Research Annual Report
Lifespan’s research mission is to attract and support scientists and clinicians who work at the leading edge of their fields and who have the scientific vision to transform patient care. We encourage a culture of discovery and continuous innovation, attracting and retaining scientists, clinicians, medical students, and residents. As teachers, we also provide training for the next generation of biomedical researchers.
During the most recent fiscal year, Lifespan’s external research funding reached an impressive total of more than $86 million in grants and contracts, which demonstrates the creativity, ingenuity and importance of the biomedical and behavioral research conducted at Lifespan. Our research activities support approximately 357 faculty who are engaged in research and 610 staff employed in our research sector.
Approximately 1,500 current clinical research studies are underway, including tests of new drugs, devices, and diagnostics for people with cancer, heart disease, diabetes, and brain injury. We are also nationally recognized for our research in psychiatry, preventive medicine, and behavioral medicine, including our studies on depression, sleep disorders, weight control, and substance abuse.
In addition, Lifespan researchers collaborate locally with academic institutions such as Brown University, the University of Rhode Island, the Rhode Island School of Design, and Women & Infants Hospital, as well as Harvard University, Massachusetts General Hospital, the University of Melbourne, and many others. All of Rhode Island’s major research hospitals and labs are located within a five-mile radius of one another and Brown University. Rhode Island research institutions share core facilities in genomics, proteomics, high-performance computing, and scientific visualization. Rhode Island’s diverse, stable population and its compact size make it an ideal environment for large-scale, longitudinal research studies.
Lifespan researchers hold patents for:
Lifespan Research Groups
- Bradley Hasbro Children's Research Center
- CardioPulmonary Vascular Biology Center of Biomedical Research Excellence
- Cancer Research and Clinical Trials
- Cardiovascular Institute Research and Clinical Trials
- Cardiovascular Research Center
- Centers for AIDS Research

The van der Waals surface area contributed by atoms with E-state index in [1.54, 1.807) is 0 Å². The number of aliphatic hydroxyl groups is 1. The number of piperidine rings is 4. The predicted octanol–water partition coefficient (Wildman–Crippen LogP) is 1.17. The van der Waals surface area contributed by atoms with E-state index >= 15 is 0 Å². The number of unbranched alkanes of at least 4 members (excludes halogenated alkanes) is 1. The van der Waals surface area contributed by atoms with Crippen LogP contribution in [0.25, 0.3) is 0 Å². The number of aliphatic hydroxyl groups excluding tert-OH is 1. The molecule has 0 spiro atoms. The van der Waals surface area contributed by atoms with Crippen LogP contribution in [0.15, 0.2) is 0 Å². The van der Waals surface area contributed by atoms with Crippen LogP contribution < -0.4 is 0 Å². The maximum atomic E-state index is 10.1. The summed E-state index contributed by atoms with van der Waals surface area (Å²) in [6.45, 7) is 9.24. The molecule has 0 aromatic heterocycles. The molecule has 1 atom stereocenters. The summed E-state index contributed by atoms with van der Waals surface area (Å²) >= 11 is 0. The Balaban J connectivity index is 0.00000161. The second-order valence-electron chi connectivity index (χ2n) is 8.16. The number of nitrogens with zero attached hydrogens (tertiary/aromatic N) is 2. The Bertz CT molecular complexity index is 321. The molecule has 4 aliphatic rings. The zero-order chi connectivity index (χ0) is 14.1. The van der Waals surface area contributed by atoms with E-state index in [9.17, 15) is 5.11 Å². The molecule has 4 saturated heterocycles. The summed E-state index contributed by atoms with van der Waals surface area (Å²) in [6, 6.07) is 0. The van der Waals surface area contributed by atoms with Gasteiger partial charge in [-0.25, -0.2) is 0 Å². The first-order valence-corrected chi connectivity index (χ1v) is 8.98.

- Centers for Behavioral and Preventive Medicine
- Center for International Health Research
- Center of Biomedical Research Excellence (COBRE) in Skeletal Health and Repair
- Childhood Asthma Research Program
- COBRE Center for Cancer Research Development
- Division of Imaging Research
- Emergency Medicine Research Laboratory
- Internal Medicine Research
- Lifespan Alzheimer's Disease and Memory Disorders Center
- MIDAS Project
- Norman Prince Neurosciences Institute
- Ocean State Clinical Coordinating Center
- Pediatric Anxiety Research Center
- Sex and Gender in Emergency Medicine (SGEM)
- Vascular Disease Research Center
Lifespan hospitals sponsor many clinical trials, which provide valuable research information as well as cutting edge treatment for patients in the region. Eligible participants receive free exams, screenings and medications, depending on the type of study. Ask your physician or other clinical provider if you are a candidate for one of the many clinical trials currently underway at Lifespan.
Lifespan research facilities and assets include:
- Core facilities for electron microscopy, digital imaging and analysis, flow cytometry, histology, proteomics, and molecular pathology
- Three Centers of Biomedical Research Excellence (COBRE) for stem cell biology, cancer research, and skeletal health repair
- Lifespan Medical Simulation Center—a 3,000-square-foot training and assessment facility that is the largest and best-equipped in the region
- Lifespan Clinical Research Center, which provides institutional resources to support investigators who are conducting clinical research across departments and medical specialties
If you are an investigator who would like more information about the services available at Lifespan to support your studies, please contact the Office of Research Administration.
An Economic Engine
In addition to improving health and saving lives through discovery and testing of new procedures and treatments, Lifespan research also contributes to our state’s economic development by:
- Attracting national and international companies for local investment in clinical trials and basic and translational research
- Creating start-up companies such as ProThera and Lubris BioPharma, along with high-paying “knowledge economy” jobs
- Generating intellectual property in the form of patents and licenses